The most expensive jam pot in the history of jam pots

Yesterday I got a shiny new toy.  It’s something I’ve wanted for many years, and I was finally able to get one, and get it on sale to boot.

Today I made my first batch of jam in it.  And then my entire day went completely pear shaped and got very, very expensive.

We have a stove that everyone in the house hates.  Passionately.  It came with the house, so it wasn’t something any of us chose.

Whoever thought up the concept of glass topped stoves deserves a solid ass-kicking.  They don’t heat well.  They don’t heat evenly.  Their heat is rather random and uncontrollable.  They are a giant pain in the ass to clean.  They scratch, they stain, they suck.

Also, apparently, they can MELT.

I assumed that if I dropped something heavy on it that the top would shatter.  That seemed like a given.  It never occurred to me that I could possible get that stupid thing hot enough (lord knows, it doesn’t get hot when you *want* it to) to damage itself, but while making jam today I realized that the jam was burning on the bottom (rather suddenly), and when I slid the jam pot to the cold half of the stove and looked at the burner that was on, it wasn’t its usual bright red with visible coils, but a large disk of glowing yellow-orange.  I didn’t think too much of it until a few seconds later when I heard a loud WHUMP-POP.  I looked again and realized that the middle of the burner had slumped and that the whole surface of the stove had just cracked (including one small piece from the middle that shot straight up in the air – we never did find that).  Once it cooled down, the glass that had been glowing turned a weird milky grey.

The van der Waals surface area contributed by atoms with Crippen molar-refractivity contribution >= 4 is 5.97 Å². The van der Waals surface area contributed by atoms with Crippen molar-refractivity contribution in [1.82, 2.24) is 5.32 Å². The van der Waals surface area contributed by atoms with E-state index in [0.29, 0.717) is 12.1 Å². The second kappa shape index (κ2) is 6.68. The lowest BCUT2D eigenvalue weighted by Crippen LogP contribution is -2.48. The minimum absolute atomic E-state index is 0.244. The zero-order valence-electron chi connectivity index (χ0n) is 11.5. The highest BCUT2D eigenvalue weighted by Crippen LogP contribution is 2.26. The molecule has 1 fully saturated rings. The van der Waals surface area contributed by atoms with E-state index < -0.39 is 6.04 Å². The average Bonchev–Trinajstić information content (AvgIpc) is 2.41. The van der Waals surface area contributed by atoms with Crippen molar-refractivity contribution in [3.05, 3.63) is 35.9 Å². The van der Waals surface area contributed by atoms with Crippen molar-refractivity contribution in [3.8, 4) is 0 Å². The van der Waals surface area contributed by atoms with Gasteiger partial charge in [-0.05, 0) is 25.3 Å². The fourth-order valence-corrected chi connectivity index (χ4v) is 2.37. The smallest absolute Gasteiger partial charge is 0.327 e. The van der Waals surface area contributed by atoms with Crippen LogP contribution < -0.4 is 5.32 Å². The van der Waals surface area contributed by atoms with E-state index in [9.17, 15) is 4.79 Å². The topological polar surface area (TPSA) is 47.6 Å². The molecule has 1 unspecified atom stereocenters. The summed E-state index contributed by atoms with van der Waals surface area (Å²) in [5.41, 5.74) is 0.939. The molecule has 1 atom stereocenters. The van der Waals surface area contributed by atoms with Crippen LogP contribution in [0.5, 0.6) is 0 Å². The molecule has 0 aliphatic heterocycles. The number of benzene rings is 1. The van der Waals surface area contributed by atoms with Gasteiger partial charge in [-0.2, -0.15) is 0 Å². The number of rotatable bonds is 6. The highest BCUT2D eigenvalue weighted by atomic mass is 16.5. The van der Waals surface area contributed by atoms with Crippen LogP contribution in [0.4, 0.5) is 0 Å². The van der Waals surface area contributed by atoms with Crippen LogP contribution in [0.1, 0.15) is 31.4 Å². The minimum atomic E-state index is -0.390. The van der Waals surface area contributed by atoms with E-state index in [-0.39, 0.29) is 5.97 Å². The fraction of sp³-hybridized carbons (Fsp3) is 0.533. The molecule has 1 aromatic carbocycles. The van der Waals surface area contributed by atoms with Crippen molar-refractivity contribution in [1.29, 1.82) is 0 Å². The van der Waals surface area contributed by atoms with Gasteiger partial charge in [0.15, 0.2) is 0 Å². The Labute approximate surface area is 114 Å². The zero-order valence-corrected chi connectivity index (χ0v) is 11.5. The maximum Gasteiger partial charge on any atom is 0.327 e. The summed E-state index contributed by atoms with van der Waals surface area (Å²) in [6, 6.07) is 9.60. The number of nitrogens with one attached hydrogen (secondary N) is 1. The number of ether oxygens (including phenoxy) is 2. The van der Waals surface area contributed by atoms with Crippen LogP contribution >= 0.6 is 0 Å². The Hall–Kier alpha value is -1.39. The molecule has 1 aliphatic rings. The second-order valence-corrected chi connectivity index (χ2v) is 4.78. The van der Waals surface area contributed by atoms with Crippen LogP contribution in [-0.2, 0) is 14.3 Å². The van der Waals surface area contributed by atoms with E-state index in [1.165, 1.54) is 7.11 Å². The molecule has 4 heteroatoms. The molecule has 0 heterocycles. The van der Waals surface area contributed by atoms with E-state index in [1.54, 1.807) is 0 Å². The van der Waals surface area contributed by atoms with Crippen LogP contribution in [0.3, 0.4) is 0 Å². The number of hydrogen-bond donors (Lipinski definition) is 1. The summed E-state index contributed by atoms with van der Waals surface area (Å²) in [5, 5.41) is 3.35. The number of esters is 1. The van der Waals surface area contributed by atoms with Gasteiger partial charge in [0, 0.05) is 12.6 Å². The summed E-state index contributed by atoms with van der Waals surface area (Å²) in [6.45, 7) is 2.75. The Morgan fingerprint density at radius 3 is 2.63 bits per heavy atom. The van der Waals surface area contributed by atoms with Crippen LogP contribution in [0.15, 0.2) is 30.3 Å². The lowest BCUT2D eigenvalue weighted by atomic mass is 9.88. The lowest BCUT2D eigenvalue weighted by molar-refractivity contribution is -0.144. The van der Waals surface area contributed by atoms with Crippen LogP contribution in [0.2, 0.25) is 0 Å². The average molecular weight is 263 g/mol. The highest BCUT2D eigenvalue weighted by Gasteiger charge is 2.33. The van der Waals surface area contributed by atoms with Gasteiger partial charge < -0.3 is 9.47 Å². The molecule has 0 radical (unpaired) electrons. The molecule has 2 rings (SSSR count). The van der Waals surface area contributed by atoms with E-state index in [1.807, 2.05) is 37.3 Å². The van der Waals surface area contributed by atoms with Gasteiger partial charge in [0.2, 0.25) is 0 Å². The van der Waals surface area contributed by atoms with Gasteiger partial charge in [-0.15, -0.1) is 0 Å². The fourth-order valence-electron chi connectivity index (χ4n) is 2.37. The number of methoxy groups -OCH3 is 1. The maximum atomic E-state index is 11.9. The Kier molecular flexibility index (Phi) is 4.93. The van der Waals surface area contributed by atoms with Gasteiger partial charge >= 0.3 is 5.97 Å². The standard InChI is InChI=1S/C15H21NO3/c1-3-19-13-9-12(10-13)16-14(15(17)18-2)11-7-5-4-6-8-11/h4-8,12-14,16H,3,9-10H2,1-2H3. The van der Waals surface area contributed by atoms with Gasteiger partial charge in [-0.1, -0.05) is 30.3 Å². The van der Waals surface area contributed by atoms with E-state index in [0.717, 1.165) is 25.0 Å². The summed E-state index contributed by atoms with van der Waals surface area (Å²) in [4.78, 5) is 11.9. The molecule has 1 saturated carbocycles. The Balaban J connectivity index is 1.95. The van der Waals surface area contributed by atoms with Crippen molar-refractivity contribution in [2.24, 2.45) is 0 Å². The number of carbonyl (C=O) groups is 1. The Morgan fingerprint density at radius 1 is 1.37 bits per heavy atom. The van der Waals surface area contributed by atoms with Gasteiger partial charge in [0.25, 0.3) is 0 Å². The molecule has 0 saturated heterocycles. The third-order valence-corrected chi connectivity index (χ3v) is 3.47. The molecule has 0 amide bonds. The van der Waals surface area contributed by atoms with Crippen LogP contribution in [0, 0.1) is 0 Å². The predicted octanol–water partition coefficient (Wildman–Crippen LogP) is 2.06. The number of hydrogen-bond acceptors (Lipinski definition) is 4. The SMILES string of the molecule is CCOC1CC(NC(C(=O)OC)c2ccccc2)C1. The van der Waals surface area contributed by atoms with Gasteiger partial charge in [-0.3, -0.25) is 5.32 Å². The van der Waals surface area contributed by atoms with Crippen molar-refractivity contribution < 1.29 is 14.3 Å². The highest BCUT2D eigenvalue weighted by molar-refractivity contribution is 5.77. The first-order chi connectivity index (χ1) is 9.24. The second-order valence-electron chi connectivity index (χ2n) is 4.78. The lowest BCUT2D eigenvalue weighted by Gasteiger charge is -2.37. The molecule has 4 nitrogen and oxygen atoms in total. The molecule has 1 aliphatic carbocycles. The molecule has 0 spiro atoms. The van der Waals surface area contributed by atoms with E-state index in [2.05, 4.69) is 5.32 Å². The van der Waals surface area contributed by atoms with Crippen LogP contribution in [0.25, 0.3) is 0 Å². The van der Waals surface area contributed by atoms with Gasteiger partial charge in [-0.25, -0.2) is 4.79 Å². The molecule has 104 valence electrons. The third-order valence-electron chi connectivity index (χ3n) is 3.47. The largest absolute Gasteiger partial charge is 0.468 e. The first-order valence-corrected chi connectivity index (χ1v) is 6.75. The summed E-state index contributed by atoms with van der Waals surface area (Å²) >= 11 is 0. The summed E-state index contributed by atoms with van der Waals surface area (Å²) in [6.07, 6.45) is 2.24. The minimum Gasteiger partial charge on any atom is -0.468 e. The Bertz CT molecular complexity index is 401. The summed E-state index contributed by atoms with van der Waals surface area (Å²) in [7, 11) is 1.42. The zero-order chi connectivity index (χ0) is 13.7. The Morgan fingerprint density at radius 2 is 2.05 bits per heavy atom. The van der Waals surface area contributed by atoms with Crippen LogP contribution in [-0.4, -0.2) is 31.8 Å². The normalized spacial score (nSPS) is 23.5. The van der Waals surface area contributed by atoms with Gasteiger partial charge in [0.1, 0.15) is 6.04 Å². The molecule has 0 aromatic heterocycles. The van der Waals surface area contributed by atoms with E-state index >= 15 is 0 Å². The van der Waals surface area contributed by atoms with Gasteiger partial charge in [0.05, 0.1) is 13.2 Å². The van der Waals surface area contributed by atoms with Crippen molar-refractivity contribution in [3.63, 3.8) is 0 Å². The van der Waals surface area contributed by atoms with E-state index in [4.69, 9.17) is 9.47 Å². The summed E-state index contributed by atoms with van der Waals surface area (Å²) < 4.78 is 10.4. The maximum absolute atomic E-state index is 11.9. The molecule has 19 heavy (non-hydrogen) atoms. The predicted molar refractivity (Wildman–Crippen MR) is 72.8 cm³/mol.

Shattered:

Slumped:

Weird and milky:

Appliance shopping is not how I wanted to spend my afternoon.  Not even a little bit.  Also?  Good stoves are expensive.  Stupidly so.  Grrr.

The jam did not survive, either.

Old News

We pulled out the last few pieces of nasty old linoleum from the shed* this afternoon, and found pieces of old newspaper glued under some of it. The internet being chock full of crazy information, we were able to figure out that these date to some point in the early-mid 1940s from the horse racing results.

The second horse listed here, Lavengro, was apparently fairly well known back in the day. Pedigree info was found here: http://www.pedigreequery.com/lavengro. And info on two of the jockeys who rode in that race was found here and here. That’s just what a couple of minutes with Google turned up. Neat stuff.

*and by “shed” we mean “strange, largish building in the back yard that was built by drunken monkeys”. Soon it will be my studio space. Sooooooon.